What a joy it's been to observe them! I've watched Marcia sit in her nest for days, then wriggle as she's laid her eggs. I've seen John come feed her beak-to-beak as she's maintained her vigil. Eventually I saw one, then two hatchlings poke above the nest, open-mouthed, with a single fluff of fuzz conspicuously adorning otherwise bare heads. He also fed the babies. I had no idea males were involved with feeding.
I noticed that once their offspring were born, John and Marcia were no longer as visible. They seemed to stop by the nest infrequently. When the weather turned unexpectedly cold, I was concerned. 'Marcia, where the heck are you? Are you out at a new Moms support group? Don't you know it's cold out and your babies might freeze? And what about you, John? Where ARE you guys?'
During a break from my computer work, I could sense there was no activity in the nest. I called a friend and sadly related the news that I thought the babies had died.
Shortly thereafter, I noticed Marcia on the side of the nest. Her head was pointed down as she wriggled her head side to side as if shaking the babies (or what was left of them) to 'wake up!' She did this from one edge of the nest to the other. Then she sat inside.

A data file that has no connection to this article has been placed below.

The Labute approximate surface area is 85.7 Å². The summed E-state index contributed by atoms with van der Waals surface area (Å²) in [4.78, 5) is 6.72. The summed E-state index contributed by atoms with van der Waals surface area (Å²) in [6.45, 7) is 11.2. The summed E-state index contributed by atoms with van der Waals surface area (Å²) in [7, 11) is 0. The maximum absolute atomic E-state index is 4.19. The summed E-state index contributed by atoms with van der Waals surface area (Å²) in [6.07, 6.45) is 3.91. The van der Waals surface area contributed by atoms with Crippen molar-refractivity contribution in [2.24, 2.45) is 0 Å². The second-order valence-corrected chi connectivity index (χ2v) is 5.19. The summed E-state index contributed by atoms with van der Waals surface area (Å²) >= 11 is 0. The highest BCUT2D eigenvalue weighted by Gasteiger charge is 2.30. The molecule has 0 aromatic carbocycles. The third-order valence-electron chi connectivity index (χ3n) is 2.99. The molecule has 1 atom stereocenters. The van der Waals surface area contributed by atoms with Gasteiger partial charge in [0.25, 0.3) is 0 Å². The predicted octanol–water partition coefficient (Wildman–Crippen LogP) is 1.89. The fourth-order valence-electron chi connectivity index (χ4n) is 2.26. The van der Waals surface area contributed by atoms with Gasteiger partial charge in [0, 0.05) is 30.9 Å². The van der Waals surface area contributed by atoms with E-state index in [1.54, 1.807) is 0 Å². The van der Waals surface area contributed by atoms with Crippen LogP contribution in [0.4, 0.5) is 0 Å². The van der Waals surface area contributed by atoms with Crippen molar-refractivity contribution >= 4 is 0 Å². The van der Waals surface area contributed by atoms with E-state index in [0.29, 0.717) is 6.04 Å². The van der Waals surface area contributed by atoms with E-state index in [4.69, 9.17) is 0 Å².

In that moment, I realized how much I was judging these birds. I obviously knew nothing about bird rules, but from my well-meaning, highly limited viewpoint, they didn't know what they were doing! It was a humbling lesson to catch myself reacting. I then re-centered in remaining neutral as a privileged observer, trusting in the wisdom of nature with a 'live and let live' perspective.
Shortly after Marcia had returned, I was relieved to see fuzzy heads once again poke out of the nest. As I was writing this post days later, I quickly grabbed my camera. This endearing moment captures John. Both he and Marcia continue to tend to their babies.
Photo Credit: Catherine Lenard